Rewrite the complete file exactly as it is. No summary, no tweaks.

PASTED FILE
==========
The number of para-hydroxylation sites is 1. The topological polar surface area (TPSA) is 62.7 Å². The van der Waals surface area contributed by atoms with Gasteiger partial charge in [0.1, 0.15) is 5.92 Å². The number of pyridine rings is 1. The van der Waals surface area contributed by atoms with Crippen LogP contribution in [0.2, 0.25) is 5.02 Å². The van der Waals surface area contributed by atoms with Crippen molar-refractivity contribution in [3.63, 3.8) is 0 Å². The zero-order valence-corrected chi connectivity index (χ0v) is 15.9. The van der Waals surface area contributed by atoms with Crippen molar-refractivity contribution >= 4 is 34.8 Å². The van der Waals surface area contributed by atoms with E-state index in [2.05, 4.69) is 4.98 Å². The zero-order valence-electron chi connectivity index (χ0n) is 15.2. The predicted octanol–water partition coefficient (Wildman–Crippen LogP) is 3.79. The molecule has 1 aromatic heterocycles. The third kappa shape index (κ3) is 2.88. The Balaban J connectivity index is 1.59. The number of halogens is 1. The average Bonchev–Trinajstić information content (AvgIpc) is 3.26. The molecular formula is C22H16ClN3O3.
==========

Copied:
The number of para-hydroxylation sites is 1. The topological polar surface area (TPSA) is 62.7 Å². The van der Waals surface area contributed by atoms with Gasteiger partial charge in [0.1, 0.15) is 5.92 Å². The number of pyridine rings is 1. The van der Waals surface area contributed by atoms with Crippen LogP contribution in [0.2, 0.25) is 5.02 Å². The van der Waals surface area contributed by atoms with Crippen molar-refractivity contribution in [3.63, 3.8) is 0 Å². The zero-order valence-corrected chi connectivity index (χ0v) is 15.9. The van der Waals surface area contributed by atoms with Crippen molar-refractivity contribution >= 4 is 34.8 Å². The van der Waals surface area contributed by atoms with E-state index in [2.05, 4.69) is 4.98 Å². The zero-order valence-electron chi connectivity index (χ0n) is 15.2. The predicted octanol–water partition coefficient (Wildman–Crippen LogP) is 3.79. The molecule has 1 aromatic heterocycles. The third kappa shape index (κ3) is 2.88. The Balaban J connectivity index is 1.59. The number of halogens is 1. The average Bonchev–Trinajstić information content (AvgIpc) is 3.26. The molecular formula is C22H16ClN3O3.